Forget about ugly circuit simulation software—the kind that makes you cringe with each mouse click—enter Qurious, a web-based collaboration platform for quantum circuit design.

Sabrina Atienza and George Ramonov, a team of two rising seniors from UC Berkeley, developed a web-based collaboration system in only 24 hours during AngelHack 2012, the largest nationwide hackathon of 250+ teams. In that brief time, they built javascript libraries for simulating quantum elements alongside javascript extensions for complex-value matrix operations.

“I hated those tools in school,” exclaims one of the judges during AngelHack Finals in Palo Alto, CA. “It’s great that someone has finally come up with a way to engage students in the learning process through collaboration and visual aids.”

The Qurious interface is much more intuitive with the simplicity of click-and-drop style. After the elements are positioned on the circuit design grid, students can connect the elements just by clicking on them. Once a whole circuit is assembled, a simulation button allows users to run the simulation and measure the results by clicking on the outputs of quantum gates. But how does Qurious help college students around the nation? There are several problems with the presently dominant design software: portability, concurrency, and novelty. Despite the prevalence of “downloadable” software, Qurious replaces clunky standalone applications that require painful installation. Instead, students can play with a simple web-based system that is available on any computer or phone with internet access. The issue of portability, resolved.

Concurrent access that enables collaboration is a feature that many standalone applications lack. Students interact with the Qurious design canvas to build quantum circuits and run simulations in real-time. It is possible to have multiple people using the shared grid, thereby eliminating the annoyance of sharing one computer in order to achieve a semblance of collaborative learning.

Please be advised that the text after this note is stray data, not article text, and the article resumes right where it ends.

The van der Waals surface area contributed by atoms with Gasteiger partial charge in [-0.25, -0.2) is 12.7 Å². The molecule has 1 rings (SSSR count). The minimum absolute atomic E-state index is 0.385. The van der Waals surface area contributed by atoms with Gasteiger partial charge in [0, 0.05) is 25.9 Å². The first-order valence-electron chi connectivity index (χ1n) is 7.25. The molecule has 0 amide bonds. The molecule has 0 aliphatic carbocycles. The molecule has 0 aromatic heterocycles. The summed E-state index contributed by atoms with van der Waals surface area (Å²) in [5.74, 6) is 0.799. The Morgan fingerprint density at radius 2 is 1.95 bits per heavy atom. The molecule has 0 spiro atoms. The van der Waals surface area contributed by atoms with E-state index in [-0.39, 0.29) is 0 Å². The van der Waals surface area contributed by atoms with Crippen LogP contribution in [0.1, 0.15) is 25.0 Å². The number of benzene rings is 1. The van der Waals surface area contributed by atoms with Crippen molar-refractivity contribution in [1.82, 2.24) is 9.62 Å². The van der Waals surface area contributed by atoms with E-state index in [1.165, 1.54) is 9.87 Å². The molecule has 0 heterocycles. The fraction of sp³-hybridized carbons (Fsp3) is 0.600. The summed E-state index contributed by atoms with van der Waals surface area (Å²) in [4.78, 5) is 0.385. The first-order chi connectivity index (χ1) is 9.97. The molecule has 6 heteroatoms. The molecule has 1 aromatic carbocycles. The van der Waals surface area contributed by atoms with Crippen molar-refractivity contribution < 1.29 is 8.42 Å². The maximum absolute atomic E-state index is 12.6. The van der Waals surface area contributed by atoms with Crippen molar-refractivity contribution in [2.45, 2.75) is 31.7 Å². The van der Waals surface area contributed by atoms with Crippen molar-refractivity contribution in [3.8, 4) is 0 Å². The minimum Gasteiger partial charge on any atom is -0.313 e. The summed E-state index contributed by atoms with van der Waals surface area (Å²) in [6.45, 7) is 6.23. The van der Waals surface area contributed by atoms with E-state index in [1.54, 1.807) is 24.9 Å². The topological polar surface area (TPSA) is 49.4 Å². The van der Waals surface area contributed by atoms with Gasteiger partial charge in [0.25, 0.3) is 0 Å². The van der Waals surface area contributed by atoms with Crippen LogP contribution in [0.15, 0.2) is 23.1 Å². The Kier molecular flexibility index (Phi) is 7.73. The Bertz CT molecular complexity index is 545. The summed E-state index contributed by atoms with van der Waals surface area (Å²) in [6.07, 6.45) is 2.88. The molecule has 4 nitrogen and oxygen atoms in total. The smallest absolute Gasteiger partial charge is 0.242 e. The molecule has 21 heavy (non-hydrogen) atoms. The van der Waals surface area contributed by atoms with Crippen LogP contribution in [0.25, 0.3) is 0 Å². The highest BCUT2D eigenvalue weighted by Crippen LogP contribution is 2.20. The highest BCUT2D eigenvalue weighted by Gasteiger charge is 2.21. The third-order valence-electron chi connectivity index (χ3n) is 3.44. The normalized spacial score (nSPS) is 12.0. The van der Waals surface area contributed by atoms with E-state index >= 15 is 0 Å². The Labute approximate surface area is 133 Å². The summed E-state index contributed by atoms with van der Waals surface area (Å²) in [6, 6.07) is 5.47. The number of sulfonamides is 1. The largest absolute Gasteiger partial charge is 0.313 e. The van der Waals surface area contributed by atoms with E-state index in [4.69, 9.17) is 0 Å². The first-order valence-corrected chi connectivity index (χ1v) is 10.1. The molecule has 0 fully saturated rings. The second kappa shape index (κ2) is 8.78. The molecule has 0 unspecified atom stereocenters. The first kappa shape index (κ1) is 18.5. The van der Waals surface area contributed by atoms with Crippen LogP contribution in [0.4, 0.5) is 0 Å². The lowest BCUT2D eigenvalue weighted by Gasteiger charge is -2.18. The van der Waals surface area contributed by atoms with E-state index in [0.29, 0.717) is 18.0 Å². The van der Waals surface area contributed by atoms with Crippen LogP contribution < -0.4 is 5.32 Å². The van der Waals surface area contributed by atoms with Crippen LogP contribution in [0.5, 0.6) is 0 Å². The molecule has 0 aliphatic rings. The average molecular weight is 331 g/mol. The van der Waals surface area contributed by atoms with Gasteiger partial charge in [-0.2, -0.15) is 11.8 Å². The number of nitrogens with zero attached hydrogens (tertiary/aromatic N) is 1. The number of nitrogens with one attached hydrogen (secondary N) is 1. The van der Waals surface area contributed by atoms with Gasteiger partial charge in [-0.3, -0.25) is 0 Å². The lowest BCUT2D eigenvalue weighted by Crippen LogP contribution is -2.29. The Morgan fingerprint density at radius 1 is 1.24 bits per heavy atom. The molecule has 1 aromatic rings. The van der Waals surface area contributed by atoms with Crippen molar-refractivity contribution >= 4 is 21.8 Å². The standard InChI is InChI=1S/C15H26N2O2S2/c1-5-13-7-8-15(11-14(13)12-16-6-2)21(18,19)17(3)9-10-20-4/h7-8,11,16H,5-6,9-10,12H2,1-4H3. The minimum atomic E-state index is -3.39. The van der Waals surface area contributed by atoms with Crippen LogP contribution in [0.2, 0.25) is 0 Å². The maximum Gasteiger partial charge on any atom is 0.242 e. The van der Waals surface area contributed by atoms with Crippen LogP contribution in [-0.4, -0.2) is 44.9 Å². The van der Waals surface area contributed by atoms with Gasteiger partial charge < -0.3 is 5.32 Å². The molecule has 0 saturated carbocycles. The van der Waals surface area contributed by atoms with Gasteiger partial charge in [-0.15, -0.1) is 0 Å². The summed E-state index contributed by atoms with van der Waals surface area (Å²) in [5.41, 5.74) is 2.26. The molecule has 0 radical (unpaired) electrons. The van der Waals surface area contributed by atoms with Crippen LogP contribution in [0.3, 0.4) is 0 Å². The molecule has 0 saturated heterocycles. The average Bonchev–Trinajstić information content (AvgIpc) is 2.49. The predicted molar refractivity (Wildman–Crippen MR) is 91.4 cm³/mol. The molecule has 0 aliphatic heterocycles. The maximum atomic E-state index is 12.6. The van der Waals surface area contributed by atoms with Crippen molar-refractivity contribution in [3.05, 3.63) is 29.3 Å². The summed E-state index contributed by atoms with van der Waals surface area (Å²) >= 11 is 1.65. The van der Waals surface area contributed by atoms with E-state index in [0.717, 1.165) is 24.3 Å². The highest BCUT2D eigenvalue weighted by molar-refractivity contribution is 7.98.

One major component of Qurious is the quantum circuit simulator itself. In advanced classes such as quantum computing, it is necessary to have visual aids for optimal learning experience. This is especially true given that quantum computing courses do not have the best tools for practical simulations of theory discussed in class.

Qurious is under the active development right now. We strive to incorporate more appropriate features to facilitate the learning process for college students; we strive to make learning and collaboration enjoyable, as it should be! Video chat, split screen sharing, personalized profile system, and broadcasting are just a few add-ons up and coming.

The best way to learn is to teach. Qurious’ collaboration capabilities offer an entirely new approach to education by enabling student to engage in real-time peer sessions, which enhance the learning experience for all participants. Such platforms will have a crucial role in a higher standard of education, in which the interactive learning process triumphs over dull screen-staring.

This is the dawn of a new era of educational tools. Qurious is opening the door to a whole new world of future scientists, a world that boasts the power of quantum computing, a world of intelligent web platforms and real-time collaboration even within the college setting. So let us be a little curious ourselves, and walk into that door.

[Image credit: Lungstruck on Flickr]